To what extent this attitude predated AB5 is difficult to determine. But prior to the swift, impassioned opposition to the law that coalesced online in the past few months, there existed little political organizing among freelance writers against the serious problems—low rates, bad contracts, and late payments—that plague our industry. In contrast to staff writers, whose unionizing efforts have recently increased, contractors tend to envision ourselves as free agents, and often to our own detriment.

Now, one of our first large-scale attempts at political mobilization, resisting AB5 (and delaying New Jersey's version, Senate Bill 4204), potentially comes at the expense of rideshare drivers, delivery people, strippers who sued to be recognized as employees, janitors, nail techs, health and childcare workers, and others who materially benefit from labor reform like AB5 and similar policies combatting misclassification.

It would be great to see more than a small handful journalists publicly and vociferously defend the portions of AB5 that help other types of gig workers.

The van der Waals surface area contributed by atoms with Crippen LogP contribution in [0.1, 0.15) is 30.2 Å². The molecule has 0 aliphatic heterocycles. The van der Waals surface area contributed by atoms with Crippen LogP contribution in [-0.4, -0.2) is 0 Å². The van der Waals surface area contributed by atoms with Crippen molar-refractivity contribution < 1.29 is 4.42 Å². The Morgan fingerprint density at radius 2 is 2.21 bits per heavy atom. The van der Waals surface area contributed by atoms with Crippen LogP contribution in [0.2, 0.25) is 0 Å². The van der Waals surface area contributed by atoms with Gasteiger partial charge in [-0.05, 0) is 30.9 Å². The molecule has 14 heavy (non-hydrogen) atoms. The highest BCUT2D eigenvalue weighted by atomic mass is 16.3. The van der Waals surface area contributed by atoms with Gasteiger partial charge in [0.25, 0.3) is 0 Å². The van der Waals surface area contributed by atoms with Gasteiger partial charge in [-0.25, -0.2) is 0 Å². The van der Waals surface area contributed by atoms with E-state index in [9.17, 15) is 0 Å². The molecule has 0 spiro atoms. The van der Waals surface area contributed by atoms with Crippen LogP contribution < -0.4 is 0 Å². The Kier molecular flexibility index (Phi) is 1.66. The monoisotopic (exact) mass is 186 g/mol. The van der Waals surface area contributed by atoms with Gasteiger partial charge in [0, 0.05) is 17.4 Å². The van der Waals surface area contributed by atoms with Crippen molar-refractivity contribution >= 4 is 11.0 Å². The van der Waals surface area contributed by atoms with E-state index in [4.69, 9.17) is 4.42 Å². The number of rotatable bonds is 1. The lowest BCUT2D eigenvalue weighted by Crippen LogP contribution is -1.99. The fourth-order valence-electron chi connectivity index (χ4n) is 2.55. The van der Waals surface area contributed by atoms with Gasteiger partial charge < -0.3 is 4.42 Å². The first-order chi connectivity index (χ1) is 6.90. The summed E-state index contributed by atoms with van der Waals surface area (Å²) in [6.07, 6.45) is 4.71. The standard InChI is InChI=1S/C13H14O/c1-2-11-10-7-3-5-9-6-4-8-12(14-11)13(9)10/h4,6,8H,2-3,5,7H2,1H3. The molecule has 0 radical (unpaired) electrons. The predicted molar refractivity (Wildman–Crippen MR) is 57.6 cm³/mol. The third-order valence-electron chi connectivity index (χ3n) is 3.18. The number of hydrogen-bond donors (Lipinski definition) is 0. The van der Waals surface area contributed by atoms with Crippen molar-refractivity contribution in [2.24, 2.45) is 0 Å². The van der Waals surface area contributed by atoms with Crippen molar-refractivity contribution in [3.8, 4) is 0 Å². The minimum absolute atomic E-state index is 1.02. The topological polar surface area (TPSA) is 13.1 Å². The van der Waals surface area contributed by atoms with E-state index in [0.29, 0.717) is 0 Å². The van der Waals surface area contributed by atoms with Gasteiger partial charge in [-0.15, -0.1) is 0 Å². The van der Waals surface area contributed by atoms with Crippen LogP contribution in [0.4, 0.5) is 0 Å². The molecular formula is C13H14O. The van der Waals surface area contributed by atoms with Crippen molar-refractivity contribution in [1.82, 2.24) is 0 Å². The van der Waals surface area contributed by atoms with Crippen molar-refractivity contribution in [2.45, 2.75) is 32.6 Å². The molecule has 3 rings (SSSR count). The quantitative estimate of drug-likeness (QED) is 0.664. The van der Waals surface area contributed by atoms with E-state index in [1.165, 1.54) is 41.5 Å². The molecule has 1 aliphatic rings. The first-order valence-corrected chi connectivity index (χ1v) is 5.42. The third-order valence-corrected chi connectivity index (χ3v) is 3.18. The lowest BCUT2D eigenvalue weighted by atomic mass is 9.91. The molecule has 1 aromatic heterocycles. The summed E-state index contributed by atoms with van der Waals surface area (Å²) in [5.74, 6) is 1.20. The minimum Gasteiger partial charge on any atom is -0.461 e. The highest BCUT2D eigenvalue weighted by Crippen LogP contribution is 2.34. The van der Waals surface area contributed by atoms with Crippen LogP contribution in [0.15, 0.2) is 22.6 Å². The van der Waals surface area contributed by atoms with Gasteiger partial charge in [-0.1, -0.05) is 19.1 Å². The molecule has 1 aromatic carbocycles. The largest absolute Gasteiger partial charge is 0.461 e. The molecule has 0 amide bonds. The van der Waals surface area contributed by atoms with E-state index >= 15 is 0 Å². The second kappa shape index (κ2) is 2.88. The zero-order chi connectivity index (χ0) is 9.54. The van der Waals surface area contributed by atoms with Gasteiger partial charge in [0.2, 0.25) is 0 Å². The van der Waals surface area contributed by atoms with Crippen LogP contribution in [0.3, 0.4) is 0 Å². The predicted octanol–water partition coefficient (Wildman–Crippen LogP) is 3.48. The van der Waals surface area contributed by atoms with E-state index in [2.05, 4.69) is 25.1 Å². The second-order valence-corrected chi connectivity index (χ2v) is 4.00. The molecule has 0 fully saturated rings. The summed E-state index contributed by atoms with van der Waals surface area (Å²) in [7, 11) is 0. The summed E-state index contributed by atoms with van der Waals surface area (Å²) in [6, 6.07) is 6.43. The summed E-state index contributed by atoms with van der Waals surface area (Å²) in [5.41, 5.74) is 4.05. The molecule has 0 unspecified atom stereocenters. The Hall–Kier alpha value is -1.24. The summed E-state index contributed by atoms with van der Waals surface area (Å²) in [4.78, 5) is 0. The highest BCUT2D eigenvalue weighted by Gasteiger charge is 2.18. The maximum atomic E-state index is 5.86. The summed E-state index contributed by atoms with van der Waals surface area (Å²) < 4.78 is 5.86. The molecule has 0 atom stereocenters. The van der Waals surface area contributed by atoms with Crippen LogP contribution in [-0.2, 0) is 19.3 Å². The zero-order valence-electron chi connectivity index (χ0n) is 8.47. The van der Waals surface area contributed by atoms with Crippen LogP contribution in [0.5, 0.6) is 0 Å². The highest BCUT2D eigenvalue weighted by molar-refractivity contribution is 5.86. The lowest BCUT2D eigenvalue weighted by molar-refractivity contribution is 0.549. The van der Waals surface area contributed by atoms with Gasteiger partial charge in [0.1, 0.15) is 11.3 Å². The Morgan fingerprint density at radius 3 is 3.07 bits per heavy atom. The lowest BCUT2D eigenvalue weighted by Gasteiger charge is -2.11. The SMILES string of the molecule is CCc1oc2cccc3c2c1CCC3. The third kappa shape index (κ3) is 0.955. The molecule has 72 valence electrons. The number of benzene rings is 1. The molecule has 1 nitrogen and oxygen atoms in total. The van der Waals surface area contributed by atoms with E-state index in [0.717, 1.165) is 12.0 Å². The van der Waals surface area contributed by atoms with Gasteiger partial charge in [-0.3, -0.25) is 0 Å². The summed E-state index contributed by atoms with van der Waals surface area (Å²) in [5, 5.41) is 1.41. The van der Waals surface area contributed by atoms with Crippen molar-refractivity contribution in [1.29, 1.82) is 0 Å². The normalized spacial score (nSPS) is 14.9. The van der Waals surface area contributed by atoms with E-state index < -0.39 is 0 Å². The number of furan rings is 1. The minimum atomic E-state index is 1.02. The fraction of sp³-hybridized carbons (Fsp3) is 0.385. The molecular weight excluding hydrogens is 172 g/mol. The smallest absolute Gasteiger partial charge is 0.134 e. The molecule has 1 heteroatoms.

This lack of labor solidarity is likely rooted in the ways freelance creatives understand our jobs and identities. In a bid for legitimacy, we often emphasize how our specialized, professional skills elevate us to something better than lowly employees. We have careers we've spent years building, the argument goes, while Uber drivers just have temporary, throwaway gigs. The ego-preserving myth that we're "small business" entrepreneurs rather than predominantly members of the working-class who sell our labor as piecework has its appeal.